What is ESG Investing?
The ESG in ESG investing stands for environmental, social, and governance. Socially responsible investors look at these three criteria when screening for new investments. The process of ESG investing began in the 1960’s. Investors began excluding stocks, or even entire industries, from their portfolio based on the ethics of their business activities. Since then, investors have increased their ESG consciousness. As a result, ESG investing is thriving.
Environmental looks at a company’s impact on the land. This includes climate change, natural resource conservation, pollution, and waste. Does the company manage its toxic emissions in compliance with government regulations? Does the company plan to cut down on emissions in the future?
Social examines a company’s relationship with all stakeholders: employees, customers, suppliers, and the communities in which it operates. Does the company’s supplier act ethically? Does the company donate a percentage of its profits to charities? Is employee health and safety a major concern?
Governance refers to a company’s management, compensation, internal controls, audits, and shareholders rights. Is the company transparent with its accounting methods? Does the company give strategic political contributions in exchange for favorable treatment?
Everyday there are more ESG conscious investors. Younger investors are more conscientious of being socially responsible in the market. They are looking for companies with practice sustainability and uphold workers’ rights. Major blue-chip companies have recognized this trend and are investing in themselves to become more ESG conscious. Companies that improve their ESG ratings tend to spend more money in the short-term. But, if done correctly, investing in sustainability can improve their long-term performance.
In 2017, Barron’s list of the 100 most sustainable companies returned 29%, compared with 22% for the S&P 500. Seven percent in one year is huge. One goal of ESG investing is to avoid firms that have hard losses from their ESG practices. One recent example is Volkswagen’s emissions scandal. Some other notable scandals include the BP oil spill and Enron’s accounting fraud. These companies lost billions of dollars because of these incidents. Companies are becoming more ESG conscious to avoid that type of loss.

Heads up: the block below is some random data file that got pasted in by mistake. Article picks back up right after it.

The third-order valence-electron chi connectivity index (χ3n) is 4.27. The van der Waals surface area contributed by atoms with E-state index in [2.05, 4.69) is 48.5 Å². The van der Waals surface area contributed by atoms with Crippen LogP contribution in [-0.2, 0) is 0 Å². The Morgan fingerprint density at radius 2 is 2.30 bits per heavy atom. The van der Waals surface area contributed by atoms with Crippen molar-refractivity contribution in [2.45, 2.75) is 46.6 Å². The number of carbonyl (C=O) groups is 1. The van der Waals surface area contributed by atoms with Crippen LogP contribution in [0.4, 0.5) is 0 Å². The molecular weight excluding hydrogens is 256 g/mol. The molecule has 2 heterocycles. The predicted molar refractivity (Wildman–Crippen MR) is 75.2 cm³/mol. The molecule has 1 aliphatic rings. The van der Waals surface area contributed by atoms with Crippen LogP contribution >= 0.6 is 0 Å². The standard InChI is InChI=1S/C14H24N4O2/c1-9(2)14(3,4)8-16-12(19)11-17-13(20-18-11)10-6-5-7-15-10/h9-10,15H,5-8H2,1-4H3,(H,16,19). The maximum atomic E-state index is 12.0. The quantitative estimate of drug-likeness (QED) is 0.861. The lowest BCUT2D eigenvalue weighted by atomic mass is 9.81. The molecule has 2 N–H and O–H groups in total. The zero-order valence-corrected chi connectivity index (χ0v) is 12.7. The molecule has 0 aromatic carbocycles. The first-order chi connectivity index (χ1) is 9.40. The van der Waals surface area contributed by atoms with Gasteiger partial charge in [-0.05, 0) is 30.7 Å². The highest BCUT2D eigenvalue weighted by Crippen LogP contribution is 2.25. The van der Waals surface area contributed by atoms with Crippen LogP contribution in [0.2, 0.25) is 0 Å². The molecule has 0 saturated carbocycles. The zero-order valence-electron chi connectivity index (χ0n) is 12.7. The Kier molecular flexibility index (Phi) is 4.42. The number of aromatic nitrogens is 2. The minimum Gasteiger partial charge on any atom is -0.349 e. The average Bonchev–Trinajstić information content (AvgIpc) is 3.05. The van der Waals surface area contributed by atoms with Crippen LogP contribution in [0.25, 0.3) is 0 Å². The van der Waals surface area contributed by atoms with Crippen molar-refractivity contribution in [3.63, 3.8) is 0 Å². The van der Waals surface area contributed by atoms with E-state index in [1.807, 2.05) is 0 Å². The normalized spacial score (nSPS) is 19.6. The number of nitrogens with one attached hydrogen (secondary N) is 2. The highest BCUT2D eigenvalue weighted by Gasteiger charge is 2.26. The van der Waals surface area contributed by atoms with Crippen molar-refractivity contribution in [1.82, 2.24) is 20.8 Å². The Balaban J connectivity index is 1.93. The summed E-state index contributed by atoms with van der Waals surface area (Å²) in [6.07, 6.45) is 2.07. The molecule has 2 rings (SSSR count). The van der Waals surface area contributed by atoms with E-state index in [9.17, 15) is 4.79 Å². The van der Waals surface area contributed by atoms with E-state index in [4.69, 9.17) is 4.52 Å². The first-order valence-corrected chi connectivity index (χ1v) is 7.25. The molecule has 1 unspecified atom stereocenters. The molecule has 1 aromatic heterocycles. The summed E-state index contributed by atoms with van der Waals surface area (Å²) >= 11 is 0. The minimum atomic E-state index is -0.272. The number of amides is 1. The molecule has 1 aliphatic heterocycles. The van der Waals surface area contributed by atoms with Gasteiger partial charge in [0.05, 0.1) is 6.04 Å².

Who Sets ESG Standards?
ESG evaluation can be broad and subjective. But, there are standards in place to evaluate if a company abides by proper environmental, social, and governance practices. The International Finance Corporation provides a great breakdown of environmental and social risks. A few of their ESG categories include Resource Efficiency, Biodiversity, Labor, Land Resettlement, and Community.
MSCI (Morgan Stanley Capital International) has developed its own ESG investing metric. Their sustainable impact metrics are in alignment with the U.N. sustainable development goals. The biggest themes from their metric are basic needs, empowerment, climate change, natural capital, and governance.
ESG investing has become increasingly prominent. More investors are incorporating ESG data into their analysis. You can learn more about ESG integration by checking out the CFA Institutes ESG integration report that covers equities and fixed income. ESG investing is an international trend. Paul Smith of the CFA institute wrote, “Consensus is emerging in many countries that it is asset managers’ fiduciary duty to incorporate ESG factors into their financial analysis, especially when material to a company’s long-term prospects.”
Does ESG Hurt Performance?
Some investors worry that they are sacrificing returns when investing in companies with ESG mandates. This could not be further from the truth. In a 2015 study, Oxford University and Arabesque Asset Management studied 200 ESG focused companies and reported that 88% benefited from their ESG performance: “robust sustainability practices demonstrate better operational performance, which ultimately translates into cash flows.” Prudent sustainability practices do not hurt performance. In fact, they increase profits and have a positive impact on the company.
Top ESG Companies
Many companies are improving their ESG ratings, but a few stand out. Socially responsible investors put a good chunk of change into the following companies…
- Cisco Systems – is aggressively increasing its use of renewable energy. Last fiscal year, it accounted for 80% of Cisco’s electricity use.
- Best Buy – plans to reduce carbon emissions by 60% by 2020. Best Buy also collected 178 million pounds of electronics and appliances for recycling last year.
- Texas Instruments – is committed to engineering a better tomorrow, and has a plan that includes recycling, reducing emissions and reducing environmental footprint.
- Microsoft – plans to lower carbon emissions by 75%. Microsoft has also committed $50 million to solve global environmental challenges.
- Clorox – goes beyond environmental compliance requirements. By 2020, Clorox wants more than 90% of its products to be in recyclable primary packaging.
Socially responsible investing is gaining traction. These companies are pioneering a new standard for ESG investing. Some of them also reward their shareholders with big dividends. To learn more about dividends, check out our guide to dividend investing.